June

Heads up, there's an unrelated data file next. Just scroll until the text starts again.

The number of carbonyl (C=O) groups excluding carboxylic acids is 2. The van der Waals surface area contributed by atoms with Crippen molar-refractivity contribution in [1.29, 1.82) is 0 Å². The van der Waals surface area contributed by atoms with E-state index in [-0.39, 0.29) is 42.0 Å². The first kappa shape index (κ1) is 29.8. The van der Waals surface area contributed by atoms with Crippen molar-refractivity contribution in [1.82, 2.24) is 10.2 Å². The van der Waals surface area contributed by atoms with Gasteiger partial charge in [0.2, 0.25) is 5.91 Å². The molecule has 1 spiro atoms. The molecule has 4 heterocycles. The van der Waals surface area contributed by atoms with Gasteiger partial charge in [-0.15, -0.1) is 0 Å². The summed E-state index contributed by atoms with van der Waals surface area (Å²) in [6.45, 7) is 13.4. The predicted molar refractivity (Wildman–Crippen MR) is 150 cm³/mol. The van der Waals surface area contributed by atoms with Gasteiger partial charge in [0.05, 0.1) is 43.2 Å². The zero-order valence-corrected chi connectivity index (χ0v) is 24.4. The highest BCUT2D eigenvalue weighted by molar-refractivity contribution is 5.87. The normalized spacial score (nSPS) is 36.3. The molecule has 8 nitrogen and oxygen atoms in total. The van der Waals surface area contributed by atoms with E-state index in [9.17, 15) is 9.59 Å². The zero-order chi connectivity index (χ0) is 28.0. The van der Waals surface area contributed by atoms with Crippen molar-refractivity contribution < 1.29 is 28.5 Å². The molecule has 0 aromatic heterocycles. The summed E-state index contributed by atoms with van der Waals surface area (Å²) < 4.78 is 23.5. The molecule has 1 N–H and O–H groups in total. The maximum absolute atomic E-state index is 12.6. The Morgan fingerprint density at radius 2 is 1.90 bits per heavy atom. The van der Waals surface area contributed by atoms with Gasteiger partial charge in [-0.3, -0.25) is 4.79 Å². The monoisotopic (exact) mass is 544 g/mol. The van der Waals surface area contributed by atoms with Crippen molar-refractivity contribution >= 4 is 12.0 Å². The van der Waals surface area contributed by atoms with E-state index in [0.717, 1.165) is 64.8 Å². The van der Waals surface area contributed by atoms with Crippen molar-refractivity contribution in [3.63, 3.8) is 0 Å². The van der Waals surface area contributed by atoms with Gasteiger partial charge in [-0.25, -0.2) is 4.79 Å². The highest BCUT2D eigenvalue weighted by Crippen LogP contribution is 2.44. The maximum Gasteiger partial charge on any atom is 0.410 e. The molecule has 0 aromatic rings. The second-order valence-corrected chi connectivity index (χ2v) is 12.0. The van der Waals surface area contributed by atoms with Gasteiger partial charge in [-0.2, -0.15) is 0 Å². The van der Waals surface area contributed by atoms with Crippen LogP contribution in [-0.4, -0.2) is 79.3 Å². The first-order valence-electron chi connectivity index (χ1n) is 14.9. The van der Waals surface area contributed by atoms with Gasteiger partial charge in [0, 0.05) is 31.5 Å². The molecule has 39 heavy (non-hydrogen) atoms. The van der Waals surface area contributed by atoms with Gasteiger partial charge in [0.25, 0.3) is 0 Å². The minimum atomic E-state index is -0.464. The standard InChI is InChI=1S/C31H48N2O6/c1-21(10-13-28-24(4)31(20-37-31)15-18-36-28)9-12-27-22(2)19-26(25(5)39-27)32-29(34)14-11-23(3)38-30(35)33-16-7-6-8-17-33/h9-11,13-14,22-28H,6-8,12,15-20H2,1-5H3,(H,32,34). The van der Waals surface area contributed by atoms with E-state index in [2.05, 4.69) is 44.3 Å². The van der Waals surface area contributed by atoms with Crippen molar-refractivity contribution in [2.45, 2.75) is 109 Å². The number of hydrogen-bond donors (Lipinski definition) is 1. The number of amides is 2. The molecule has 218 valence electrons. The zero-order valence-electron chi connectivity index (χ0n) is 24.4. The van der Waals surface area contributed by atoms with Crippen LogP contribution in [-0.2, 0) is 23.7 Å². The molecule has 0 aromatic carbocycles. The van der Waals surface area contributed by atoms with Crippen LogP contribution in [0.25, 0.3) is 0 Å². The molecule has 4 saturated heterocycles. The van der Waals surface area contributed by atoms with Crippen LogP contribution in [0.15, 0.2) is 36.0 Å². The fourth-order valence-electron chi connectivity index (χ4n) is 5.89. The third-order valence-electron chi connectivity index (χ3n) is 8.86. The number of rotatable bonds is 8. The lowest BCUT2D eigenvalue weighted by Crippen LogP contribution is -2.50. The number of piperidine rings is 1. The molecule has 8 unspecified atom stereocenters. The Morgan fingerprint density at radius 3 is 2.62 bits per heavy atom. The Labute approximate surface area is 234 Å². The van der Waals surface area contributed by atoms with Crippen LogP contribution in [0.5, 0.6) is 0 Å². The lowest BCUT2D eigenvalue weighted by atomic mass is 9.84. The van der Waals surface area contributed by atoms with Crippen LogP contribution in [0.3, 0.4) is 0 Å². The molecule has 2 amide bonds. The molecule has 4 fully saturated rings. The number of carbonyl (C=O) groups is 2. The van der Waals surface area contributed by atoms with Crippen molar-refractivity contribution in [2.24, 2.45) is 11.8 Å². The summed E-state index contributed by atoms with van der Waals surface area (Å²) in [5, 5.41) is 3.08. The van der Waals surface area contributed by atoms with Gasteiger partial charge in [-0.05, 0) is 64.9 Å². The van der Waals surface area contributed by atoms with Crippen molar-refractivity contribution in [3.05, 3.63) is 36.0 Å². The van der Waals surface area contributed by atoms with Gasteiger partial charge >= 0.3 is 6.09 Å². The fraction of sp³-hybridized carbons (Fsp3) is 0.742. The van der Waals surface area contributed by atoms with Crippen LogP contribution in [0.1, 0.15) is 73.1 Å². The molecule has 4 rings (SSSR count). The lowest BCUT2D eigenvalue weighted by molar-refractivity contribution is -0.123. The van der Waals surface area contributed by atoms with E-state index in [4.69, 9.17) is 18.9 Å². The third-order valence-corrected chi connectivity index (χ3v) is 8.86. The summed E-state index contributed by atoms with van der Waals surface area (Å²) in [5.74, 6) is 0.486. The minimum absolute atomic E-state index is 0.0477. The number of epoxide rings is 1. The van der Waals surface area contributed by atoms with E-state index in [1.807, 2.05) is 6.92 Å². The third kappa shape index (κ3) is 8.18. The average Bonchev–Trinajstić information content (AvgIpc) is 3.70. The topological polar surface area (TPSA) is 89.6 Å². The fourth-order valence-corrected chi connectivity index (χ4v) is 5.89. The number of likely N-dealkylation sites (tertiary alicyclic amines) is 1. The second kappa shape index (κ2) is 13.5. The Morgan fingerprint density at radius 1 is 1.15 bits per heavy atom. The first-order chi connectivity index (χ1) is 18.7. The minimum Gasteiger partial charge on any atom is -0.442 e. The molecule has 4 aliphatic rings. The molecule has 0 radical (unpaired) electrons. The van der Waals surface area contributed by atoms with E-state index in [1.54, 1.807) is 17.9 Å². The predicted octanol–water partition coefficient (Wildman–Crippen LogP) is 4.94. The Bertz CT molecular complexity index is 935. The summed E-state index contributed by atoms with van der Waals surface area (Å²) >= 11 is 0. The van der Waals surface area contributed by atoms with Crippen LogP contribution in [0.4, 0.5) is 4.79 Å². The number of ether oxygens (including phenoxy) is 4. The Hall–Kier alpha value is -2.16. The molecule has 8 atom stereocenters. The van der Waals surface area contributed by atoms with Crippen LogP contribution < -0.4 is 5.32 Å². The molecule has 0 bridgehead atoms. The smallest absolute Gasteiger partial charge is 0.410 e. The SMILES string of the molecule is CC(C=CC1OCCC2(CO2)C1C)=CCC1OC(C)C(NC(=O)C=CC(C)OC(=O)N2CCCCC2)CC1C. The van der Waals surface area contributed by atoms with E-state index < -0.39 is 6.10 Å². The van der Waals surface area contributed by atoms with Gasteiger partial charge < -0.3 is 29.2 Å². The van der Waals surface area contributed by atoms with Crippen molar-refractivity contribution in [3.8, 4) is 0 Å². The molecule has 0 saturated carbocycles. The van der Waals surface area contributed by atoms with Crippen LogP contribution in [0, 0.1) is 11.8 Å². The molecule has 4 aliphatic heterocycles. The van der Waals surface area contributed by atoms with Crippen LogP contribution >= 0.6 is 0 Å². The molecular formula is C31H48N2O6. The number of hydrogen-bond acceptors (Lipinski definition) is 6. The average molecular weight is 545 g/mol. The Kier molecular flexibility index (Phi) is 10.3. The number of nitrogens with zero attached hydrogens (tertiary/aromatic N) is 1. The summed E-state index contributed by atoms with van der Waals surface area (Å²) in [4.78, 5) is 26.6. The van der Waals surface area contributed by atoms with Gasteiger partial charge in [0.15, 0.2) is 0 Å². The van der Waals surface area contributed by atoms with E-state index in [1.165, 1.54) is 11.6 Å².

Overview MayJune begins here in the garden much as May ended-with a gentle rain pattering on the windows and on the garden. Another slow and cool spring gives longevity to the flowers which have dared to bloom. The cool moistness also holds back the iris, peonies and poppies. They stay tightly wrapped, waiting for warmth and sunshine. It has been a while since the garden has experienced either. I know I will yearn for this coolness a month from now.  Right now though impatience for sun and warmth after a rainy, cool spring is rampant. Anticipation is one of the major hallmarks of a gardener. We wait for the first crocus, the first iris, the waft of fragrance which signals the month-lilacs and lily of the valley for May here in Rhode Island. June brings the soft sweet smell of peonies and iris and later in the month comes the heavy scent of roses. I had forgotten the fragrance of iris. My husband reminded me. Vegetable Garden MayOne has to stuff ones nose down into the bloom to experience its unique but subtle fragrance. As June begins here, all is lush with green as the predominant color. How many shades of green exist in the world?  The human eye is most sensitive to different shades of green than any other color. I adore green but I am a bit anxious for more color in the garden. It will come. It seems as though we have had more than the average 10" of rain for May but perhaps it has just been faux rain and mist and gray. It has certainly been a month with less sunshine than previous years. Pool Border May copyRain may dampen the spirit but it does break up garden tasks giving the gardener a bit of a rest in the frenzy of spring planting, weeding and mowing. I have found that a misty, gray day can be a very comfortable day in the garden. Weeds come out of the earth a bit easier, moisture is kind to the skin as well as the plants and while the knees and feet get a bit muddy both wash quite easily and sweat does not drip down ones face. What will June bring? I will let you know in a month but right now I will just enjoy the green.